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from 1700 to 1821, 168,500. Assessment for poor snd county rates
(in 1826) land 88,606/. 5t. ; dweUing-houses 20,592/. 1«. ; miUs,
factories, &c. 5514/. 19«. ; manorisl profits, &c. 1752/. It. ; total
116,265/. U, : (in 1850) total 144,102/.

The aurface of this county is generally level, and the land being rich it has attained the appellation of the
* Vale Royal of England." But on its eastern border is a range of hills connected with those ot Yorkshire and
Derbyshire, and there is'a remarkable detached eminence at Alderley Edge, in the hundred of Macclesfield
There are also some heights on the borders of Shropshire^ and in a few other parte : as Delamere Forest, north*
east of Chester ; Heswell Hill, north of Park Gate, on the river Dee ; Bellefield Hill ; Disley Hill, on the eastern
border of the county, on the road to Buxton ; and Mow Copt, or Mole Cop, on the confines of Staffordshire, near
Congleton, which appears to be the highest ground in the county, being nearly 1 100 feet above the level of the
sea. The summite of Beeston and Halton Castles are also of considerable height: the former situated on the
bank of a small stream called Beeston Brook, here crossed by the Chester Canal, affords a fiue view over the
Vale of Chester and the estuary of the river Dee ; and the latter, .on an eminence near Runcorn, overlooks the
course of the Mersey, and the borders of Lancashire from Warrington to the sea. Coal is found in abundance
in the north-eastern district; there are lead-works at Alderley Edge, where also cobalt has been discovered, and
copper has been found at Mottram and ekewhere. The staple producte of Cheshire are salt and cheese. The
principal salt-pite are at Wheelock, Lawton, Roughwood in Leftwich, Middlewich, Anderton, Betchton near
Northwich, Nantwich, and Frodsham. The districto most noted for cheese are, tlie vicinity of Nantwich, the
parish of Over, the borders of the river Weever, and several farms near Congleton and Middlewich ; and the
annual produce has been stated at about 11,500 tons. Potatoes are cultivated extensively in this county, which
also produces com and timber. The chief rivers are the Dee, the Mersey, the Weever, the Bollin, the Dane, the
Wheelock, the Peover, and the Tame, and there are numerous streaxns of less importance. Cheshire likewise
contains several fine lakes and meres, as Combermere, which gives name to Combermere Abbey ; Barmere, in the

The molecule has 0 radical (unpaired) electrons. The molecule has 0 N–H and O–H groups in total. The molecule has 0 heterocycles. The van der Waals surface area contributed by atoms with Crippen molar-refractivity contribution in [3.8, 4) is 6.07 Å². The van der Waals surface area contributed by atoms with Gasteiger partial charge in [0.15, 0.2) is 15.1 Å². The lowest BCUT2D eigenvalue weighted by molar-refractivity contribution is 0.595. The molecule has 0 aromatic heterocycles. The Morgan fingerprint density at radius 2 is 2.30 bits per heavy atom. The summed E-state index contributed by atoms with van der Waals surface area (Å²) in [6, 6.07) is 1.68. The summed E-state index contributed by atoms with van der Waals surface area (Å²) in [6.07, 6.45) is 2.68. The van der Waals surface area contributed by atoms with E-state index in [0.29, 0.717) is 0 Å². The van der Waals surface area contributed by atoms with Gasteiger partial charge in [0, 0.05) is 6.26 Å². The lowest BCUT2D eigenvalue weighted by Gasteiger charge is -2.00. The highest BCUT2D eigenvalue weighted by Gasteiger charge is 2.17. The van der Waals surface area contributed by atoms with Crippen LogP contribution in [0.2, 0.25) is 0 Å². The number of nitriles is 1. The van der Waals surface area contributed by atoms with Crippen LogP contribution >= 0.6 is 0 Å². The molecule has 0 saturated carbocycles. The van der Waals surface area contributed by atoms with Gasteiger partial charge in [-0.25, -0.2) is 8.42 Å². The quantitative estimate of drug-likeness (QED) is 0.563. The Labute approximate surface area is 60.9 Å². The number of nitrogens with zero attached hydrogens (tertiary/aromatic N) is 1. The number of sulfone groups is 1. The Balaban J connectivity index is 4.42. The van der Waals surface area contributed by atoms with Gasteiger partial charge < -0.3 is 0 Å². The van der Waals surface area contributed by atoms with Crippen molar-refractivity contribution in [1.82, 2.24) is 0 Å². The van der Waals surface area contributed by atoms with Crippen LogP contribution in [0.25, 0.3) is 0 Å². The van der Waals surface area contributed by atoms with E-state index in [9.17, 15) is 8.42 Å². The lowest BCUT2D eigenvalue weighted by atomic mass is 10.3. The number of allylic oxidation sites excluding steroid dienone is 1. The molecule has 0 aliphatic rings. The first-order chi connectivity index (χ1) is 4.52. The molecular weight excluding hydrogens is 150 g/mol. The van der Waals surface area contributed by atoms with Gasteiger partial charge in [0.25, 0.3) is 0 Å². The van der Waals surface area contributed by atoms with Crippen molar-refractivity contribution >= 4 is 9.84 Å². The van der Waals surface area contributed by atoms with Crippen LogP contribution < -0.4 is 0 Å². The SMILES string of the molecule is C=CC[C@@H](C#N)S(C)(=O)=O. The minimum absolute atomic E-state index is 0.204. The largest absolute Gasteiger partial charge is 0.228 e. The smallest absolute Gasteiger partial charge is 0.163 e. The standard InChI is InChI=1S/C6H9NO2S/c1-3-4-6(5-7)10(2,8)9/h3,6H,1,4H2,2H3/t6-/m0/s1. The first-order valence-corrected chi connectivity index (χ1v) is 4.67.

parish of Malpas ; a mere in the parish of Ronhem ; Comberbachmere ; Oakhangermere ; Pickmere ; and two
lakes in front of Cholmondeley Castle, called Chapelmere and Mossmere. At Buglawton^ near Congleton, is •

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mineral spring, impregnated with sulphur, Epsom salt, and calcareous earth ; and at Kelsall, north-west of Tar-

porley, is a chalybeate spring.

Before the conquest of Britain by the Romans, this part of the island was inhabited by the Carnabii, and it was

afterwards a part of the province of Flavia Csesariensis. The Wading Street, and the Via Devana passed

through this county, in which was the Roman station of Deva, or Chester, which still retains considerable
traces of its ancient state. In this city have been, found many remains of ancient buildings, hypocausts, in-
scribed and sculptured altars, and other Roman antiquities. Kinderton, in the parish of Middlewich, is supposed
to have been the site of the station called, by Antoninus, Condate; and traces of the intrenchment by which it
was probably defended, are still visible, skirting the sides of a square about ten acres in extent, called Harbour-
field. Cheshire was not completely subdued by the Saxons till the reign of Egbert, and it was subsequently
overrun by the Danes. In the reign of William the Conqueror, it was constituted an earldom, with peculiar
privileges as a county-palatine, and hence the administration of justice has always been under a separate jurisdic-"
tion from that of the neighbouring parts of England. Cheshire was the scene of various military operations in
the reign of Charles I., among which may be mentioned the capture of the royal garrison of Chester, commanded
by Lord Byron, in February, 1646; and in August, 1659, the Royalists, under Sir G. Booth, were defeated
by General Lambert, at Winnington Bridge, near Northwich.

Among the ancient castles in this county may be noticed those of Chester, now the county hall and prison;
Beeston and Halton, in ruins ; besides others at Runcorn, Malpas, and elsewhere, of which there are no traces
remaining. The principal monastic buildings in the county were the Abbey of Vale Royal, on the banks of the
Weever, eastward of Delamere Forest, founded by Edward L; St. Werburgh*8 Abbey at Chester; besides
which there were several others. The most considerable remains of Anglo-Norman architecture in Cheshire are
parts of St. John's Church, without the walls of Chester, formerly collegiate : as fine examples of the Gothic style